Frustrated students hope buses will become less crowded

Students file onto the bus ready for a day of school

Carmen Santoyo

Students file onto the bus ready for a day of school

Carmen Santoyo

“Consider yourselves lucky.” The bus driver’s static voice booms over the intercom. Students cram too close together, shoulder to shoulder, some students practically sitting in the aisle, and others sitting three to a seat, on only a couple inches of the seat. They frantically try to get a hold of their seat to stabilize themselves, sweat trails down their foreheads; they sigh and wonder. Lucky? We’re the lucky ones?

Even West Ottawa’s official transportation page believes that riding the bus is a privilege. While that is true, they don’t seem to account for how uncomfortable and overcrowded buses can be for everyday riders. “Pupil transportation is not a required service, it is a privilege provided to eligible riders by the Board of Education,” states the West Ottawa Public Schools Administrative Guidelines for Transportation.

What a privilege it is to slowly walk the bus aisle, like a pirate walking the plank, desperately trying to find an open seat. Eyes quickly scan the rows of seats trying to find any empty spot, just one. Meanwhile, students who luckily already snagged a seat, look up at the straggler. It’s like Russian roulette. No one wants to be the one chosen to have to move over and sit three to a seat.  “After a long day of work and school you just wanna go home and it’s just really uncomfortable,” said one sophomore sitting 3 to a seat.

Buses packed with riders leave students feeling cramped, confined, and uncomfortable. Especially since most students have to ride the bus for long amounts of time. What can they do about this? One driver reveals that she doesn’t know when the buses will clear up and become less full. Truthfully  stating “I don’t know how long this will last.” The driver expresses the need for more bus drivers, knowing that is one of the reasons for the packed buses. “A lot of the buses are crowded due to a lack of bus drivers. We need more people to become bus drivers.”

The overcrowded buses result in riders being very uncomfortable, and they will become more unbearable as students ride throughout the year.  Soon, winter will arrive and along with the freezing temperature, colds, and the flu. Students are bound to get sick. Coughing, and sneezing, right in each other’s faces. Packed buses are a hotspot for sicknesses and germs to spread. Students sit up to three to a seat, they’re unable to remain physically distant from another, which increases the chances of sicknesses and germs spreading between riders.

However, there is a light at the end of the tunnel. “After the fourth Friday following Labor Day of each school year, a school bus shall not be used to transport more than 100% of the number of persons for which the school bus has a rated seating capacity,” states the transportation guidelines. Meaning that administrators are now in a position to find solutions.  Even now while students sit three to a seat, the bus driver says that “None of the buses exceed the maximum count.” However, transportation guidelines suggest there should only be at least 2 students in a seat at a time. “High school students in grades 9-12 will be assigned to approximately 2 students per bench seat (4 students per row).”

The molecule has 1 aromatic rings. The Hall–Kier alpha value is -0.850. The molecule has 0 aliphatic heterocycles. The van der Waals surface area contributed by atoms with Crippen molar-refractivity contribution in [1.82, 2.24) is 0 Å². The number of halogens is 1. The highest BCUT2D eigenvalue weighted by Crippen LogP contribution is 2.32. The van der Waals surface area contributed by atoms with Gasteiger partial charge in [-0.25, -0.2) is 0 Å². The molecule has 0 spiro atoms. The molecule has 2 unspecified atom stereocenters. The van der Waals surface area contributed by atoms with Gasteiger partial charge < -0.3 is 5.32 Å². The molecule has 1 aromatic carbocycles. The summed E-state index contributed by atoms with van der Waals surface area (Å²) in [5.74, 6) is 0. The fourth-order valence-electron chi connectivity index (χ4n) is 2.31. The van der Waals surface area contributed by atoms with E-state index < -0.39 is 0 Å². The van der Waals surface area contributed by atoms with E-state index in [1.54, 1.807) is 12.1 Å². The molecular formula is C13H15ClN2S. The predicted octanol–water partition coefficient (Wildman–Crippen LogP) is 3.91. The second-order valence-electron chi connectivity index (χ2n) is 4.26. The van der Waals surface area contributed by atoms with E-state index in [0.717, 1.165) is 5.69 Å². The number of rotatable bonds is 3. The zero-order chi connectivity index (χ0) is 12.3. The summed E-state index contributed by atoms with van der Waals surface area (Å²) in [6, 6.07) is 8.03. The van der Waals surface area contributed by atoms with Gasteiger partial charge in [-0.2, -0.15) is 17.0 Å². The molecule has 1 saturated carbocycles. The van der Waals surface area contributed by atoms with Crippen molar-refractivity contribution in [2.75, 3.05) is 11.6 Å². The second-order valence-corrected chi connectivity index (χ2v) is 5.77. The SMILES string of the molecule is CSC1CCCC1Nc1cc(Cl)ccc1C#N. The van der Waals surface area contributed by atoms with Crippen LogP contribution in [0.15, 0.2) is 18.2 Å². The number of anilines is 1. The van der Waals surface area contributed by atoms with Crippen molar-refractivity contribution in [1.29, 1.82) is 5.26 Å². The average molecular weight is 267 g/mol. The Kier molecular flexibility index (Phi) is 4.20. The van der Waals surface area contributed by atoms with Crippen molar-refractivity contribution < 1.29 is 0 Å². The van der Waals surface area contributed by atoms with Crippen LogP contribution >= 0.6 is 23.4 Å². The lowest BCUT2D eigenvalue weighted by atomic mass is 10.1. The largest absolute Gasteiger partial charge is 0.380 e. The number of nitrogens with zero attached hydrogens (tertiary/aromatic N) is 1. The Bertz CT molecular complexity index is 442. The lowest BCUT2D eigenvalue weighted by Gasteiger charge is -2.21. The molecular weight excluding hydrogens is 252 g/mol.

Assistant Director of Transportation Gary Corell want to assure that the buses, though crowded, are withing written guidelines. “As per district policy for efficiency, buses are loaded with the attempt of utilizing all of the seating space provided on a bus.  Buses have a maximum seat capacity as designed by the manufacturer.  As long as student numbers do not exceed the maximum rated capacity, the bus is not considered to be overloaded.”

“On Wednesday, October 12, we had the official state student count on buses. We transported 2772 West Ottawa students in the morning. The average ridership on all high school buses was 43 students with the highest count being 61 students. The maximum rated legal capacity is 77 students. We were well within the rated capacity. After count day,  transportation is always trying to balance our student ridership by adjusting routes and stops,” Corell said.

“Students need to be patient and considerate of others,” said the driver.

Some riders could see having to wait for a change as a loss and may still feel uncomfortable while riding the bus, but student riders can still ensure their safety while being on a cramped bus before any changes take place. Remember to stay well-behaved, and not disruptive, so the bus driver can focus more on the road. “The quieter and calmer the students remain means the bus driver can concentrate on the road and driving safety, not on behavior control,” said the driver.

Helping your bus driver directly helps you get home safely. So while you may not feel lucky riding your cramped bus, remember that change is on its way.  After all, the transportation department’s mission is “To provide safe and efficient transportation to get students physically present and emotionally prepared for learning to experience success to-and-from school… every school day.” So they are working to make the necessary changes for students to comfortably ride the bus.